"Turning to washington and the latest on the game stop frenzy treasury secretary. Janet yellen is said to meet with top regulators. Today to discuss the many issues that have emerged. This initial meeting will include officials from the sec and the fed according to former officials and analysts. The discussion is unlikely to reach any conclusions on whether the activity points to risks to financial stability or the need for regulatory changes. It wasn't just individual investors making a lot of money on game stops rally in a wall street journal exclusive world reporting one hedge fund in particular made a profit of nearly seven hundred million dollars joining me now with more on how this came to be as markets reporter caitlin ostrov. She is in london. Good morning caitlin. Wanting mark caitlyn so much of the movement upward has been propelled by day traders but some hedge fund managers actually bet on the stock rising. Yeah so you've had this narrative of on forms like it's wall street bets that come about of you know all of the little guys of the day traders kind of taking on these hedge funds better holistically betting that stocks like games talk will wind up falling but not everything has always as clear. Cut in black and white in some hedge. Funds also took this contrarian view that may be the market was being a little too beating up on games talk and so you actually had one hedge fund some best which actually started at on of games top. You know at the end of last year. September october and turned into profit of nearly seven hundred million for them because they start buying wind chairs were close to ten dollars and they sold when they were close to four hundred and caitlyn. We've seen a lot of volatility with game stock and others. What has been like this week. Yes performance for a lot of the so-called robinhood stocks the stocks that are very heavily favored by day traders We've been less strong moves this week than we did last week. you know. We had shares of games. Top shooting up over one hundred percent in a single day and now trading is a little bit more rangebound between you know maybe five and twenty percent that is obviously still vividly high volatility. But it does show that maybe some of this valley is losing a little bit of steam or a little bit of momentum ceylan ostrov thanks for joining us. Thanks for having me

london Janet yellen five Today caitlin caitlin ostrov September october last week google five hundred John twenty percent apple washington Seventy three million dollar thursday february fourth today four hundred ten dollars this week
"hedge funds" Discussed on Stansberry Investor Hour

Stansberry Investor Hour

05:53 min | 6 months ago

"hedge funds" Discussed on Stansberry Investor Hour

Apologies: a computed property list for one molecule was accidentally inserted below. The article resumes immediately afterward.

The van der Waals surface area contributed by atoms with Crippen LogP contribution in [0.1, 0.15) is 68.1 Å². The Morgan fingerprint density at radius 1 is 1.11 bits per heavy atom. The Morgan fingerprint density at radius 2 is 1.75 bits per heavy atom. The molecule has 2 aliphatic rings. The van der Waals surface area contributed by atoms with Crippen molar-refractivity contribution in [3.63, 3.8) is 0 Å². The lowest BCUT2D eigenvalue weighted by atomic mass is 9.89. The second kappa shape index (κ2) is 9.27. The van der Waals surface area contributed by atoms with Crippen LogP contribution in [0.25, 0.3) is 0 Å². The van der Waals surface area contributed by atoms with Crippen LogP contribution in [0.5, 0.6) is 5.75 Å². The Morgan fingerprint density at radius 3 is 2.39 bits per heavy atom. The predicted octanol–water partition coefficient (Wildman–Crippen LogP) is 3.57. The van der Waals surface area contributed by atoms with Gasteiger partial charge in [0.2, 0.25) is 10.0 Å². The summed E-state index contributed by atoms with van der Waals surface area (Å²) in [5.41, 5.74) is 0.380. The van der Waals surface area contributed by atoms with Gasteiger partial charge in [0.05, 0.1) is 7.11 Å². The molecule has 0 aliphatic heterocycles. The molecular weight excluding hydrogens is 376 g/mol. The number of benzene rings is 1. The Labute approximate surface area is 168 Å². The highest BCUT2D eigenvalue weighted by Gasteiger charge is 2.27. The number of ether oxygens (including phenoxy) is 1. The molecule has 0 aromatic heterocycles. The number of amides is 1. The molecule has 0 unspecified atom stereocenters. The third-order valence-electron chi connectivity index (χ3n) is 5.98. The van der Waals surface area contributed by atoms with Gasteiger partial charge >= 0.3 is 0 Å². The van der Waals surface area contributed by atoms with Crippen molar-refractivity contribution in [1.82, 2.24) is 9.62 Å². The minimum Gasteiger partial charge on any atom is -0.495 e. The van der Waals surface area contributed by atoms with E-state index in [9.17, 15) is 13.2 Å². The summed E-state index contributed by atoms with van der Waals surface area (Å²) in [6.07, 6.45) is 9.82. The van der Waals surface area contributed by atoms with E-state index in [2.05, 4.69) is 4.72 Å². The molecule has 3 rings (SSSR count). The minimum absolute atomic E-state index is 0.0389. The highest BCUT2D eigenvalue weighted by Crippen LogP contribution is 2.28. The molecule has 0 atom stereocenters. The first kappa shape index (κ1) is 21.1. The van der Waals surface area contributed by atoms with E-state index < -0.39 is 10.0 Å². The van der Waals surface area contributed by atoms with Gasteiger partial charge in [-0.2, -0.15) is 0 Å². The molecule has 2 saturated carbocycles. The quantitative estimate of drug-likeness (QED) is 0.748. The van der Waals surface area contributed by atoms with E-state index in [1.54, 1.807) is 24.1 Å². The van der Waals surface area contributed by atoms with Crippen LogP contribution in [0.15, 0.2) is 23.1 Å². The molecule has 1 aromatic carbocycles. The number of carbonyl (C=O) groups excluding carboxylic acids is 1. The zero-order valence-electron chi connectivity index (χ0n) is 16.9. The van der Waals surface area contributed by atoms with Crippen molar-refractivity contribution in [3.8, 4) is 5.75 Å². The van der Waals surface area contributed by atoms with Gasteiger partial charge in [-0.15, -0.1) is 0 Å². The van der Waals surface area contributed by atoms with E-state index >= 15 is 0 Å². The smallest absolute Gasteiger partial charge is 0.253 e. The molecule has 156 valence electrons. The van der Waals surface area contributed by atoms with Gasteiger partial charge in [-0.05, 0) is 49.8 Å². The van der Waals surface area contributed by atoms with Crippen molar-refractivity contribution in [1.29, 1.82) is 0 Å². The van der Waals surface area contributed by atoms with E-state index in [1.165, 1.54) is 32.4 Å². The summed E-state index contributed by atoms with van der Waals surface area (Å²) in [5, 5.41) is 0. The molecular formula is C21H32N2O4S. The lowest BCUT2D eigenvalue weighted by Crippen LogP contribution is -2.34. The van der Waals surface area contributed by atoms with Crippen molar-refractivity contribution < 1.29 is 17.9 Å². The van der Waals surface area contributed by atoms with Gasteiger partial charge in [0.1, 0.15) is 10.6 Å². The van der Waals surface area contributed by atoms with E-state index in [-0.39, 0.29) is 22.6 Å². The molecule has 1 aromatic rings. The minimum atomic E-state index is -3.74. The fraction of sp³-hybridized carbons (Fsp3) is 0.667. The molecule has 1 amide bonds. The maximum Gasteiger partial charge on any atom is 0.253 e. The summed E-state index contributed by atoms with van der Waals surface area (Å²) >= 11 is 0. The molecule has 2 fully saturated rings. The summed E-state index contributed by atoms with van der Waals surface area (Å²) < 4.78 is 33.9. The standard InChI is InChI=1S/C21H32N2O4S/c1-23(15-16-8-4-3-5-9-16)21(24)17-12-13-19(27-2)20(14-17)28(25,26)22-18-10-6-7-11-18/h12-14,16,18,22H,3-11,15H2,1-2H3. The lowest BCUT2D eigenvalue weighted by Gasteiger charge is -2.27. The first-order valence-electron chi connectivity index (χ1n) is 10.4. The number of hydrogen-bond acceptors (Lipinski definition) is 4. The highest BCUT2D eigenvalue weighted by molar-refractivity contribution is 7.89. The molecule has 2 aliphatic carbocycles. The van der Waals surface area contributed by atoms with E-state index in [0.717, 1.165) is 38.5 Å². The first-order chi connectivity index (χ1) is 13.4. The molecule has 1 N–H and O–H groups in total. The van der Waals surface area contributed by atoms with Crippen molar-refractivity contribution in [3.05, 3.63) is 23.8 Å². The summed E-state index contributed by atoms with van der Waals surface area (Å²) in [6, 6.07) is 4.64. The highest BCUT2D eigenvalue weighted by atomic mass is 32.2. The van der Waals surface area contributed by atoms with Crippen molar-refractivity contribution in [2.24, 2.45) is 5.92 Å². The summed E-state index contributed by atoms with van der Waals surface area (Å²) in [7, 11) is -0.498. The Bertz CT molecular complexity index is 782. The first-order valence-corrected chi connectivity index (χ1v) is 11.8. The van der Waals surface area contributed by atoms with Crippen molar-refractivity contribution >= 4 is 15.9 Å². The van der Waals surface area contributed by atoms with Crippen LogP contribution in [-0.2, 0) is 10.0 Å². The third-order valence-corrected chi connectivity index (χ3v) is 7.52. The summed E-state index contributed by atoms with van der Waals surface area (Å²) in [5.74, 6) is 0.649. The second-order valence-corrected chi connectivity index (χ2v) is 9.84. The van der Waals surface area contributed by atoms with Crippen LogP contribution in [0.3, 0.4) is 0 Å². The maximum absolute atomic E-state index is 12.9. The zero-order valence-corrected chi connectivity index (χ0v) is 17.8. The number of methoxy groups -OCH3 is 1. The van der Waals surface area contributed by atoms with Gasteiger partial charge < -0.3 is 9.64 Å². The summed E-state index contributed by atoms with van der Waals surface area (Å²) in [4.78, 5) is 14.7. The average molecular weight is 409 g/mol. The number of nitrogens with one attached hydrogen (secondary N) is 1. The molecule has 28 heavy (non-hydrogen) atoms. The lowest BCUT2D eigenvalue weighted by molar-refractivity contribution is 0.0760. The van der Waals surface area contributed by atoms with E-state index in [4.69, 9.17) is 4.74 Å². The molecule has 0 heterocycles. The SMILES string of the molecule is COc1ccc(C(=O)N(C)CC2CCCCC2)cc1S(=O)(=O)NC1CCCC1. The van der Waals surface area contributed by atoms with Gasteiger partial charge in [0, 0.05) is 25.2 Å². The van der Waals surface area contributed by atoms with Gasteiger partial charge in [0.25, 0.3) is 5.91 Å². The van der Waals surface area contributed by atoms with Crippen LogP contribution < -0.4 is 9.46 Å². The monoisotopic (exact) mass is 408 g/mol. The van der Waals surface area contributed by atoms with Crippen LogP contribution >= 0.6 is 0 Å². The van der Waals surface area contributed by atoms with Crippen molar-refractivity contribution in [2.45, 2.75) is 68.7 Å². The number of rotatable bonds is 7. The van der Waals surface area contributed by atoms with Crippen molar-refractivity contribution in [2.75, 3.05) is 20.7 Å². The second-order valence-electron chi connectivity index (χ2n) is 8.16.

"While i agree that it was a poor excuse for direction i think. The intent of many of the instigators was clear while it is clear that the mob was highly disorganized without any significant amount of planning. It was clear that they as a mass intended to do grave harm to legislators and staff there. even though is a libertarian. Share your disdain. For much of the media is typical portrayal of events politics. In this case. I think the incidents have been relatively fairly presented and indeed. The whole situation was quite a serious threat to the lives and wellbeing of representatives and to our democratic process. Such as it is. I'll just deal with that. Half before i get onto the second one definitely not any kind of a threat to our democratic process. You're just wrong about that. It was much bozos who disrupted things for a day or so serious threat to the lives and well being of the people involved. Yeah that's why they evacuated them absolutely. It was a serious threat and people died. I don't make light of that. But you know when. I said frat boys going blind when frat boys go wild people die two sometimes so but maybe that is to cavalier. It was a riot. You're right it was a riot next. One that he takes issue with members said he had two things next one he says but of work concern was the implication. You made the cutting off of social media. Access to president trump was of similar severity. To that of nazi. Roundups gonna stop you there. I did not say anything like that. I'll continued out by quoting the paraphrasing of the niemoeller by one of your listeners. I believe you drew a very offensive analogy. Certainly as a libertarian minded individual you would agree that private companies that provide social media platforms are well within their rights to limit and control the uses of content. whether is it advisable for them to do so debatable. And more properly a matter of concern to their shareholders even if there is some political bias involved too but to imply to such private actions are a violation of any of our first amendment rights or even more absurdly or even in the slightest bit comparable to genocidal nazi roundups of thirties as patently offensive your fawning reading of the in my opinion poorly written paraphrase certainly gave the impression that you consider the two situations similar threat to our lives and liberties. I've always respected and admired your opinions willingness. Please state them. But i have trouble believing your value systems have been co opted by the extremist trump cultists. He's a so..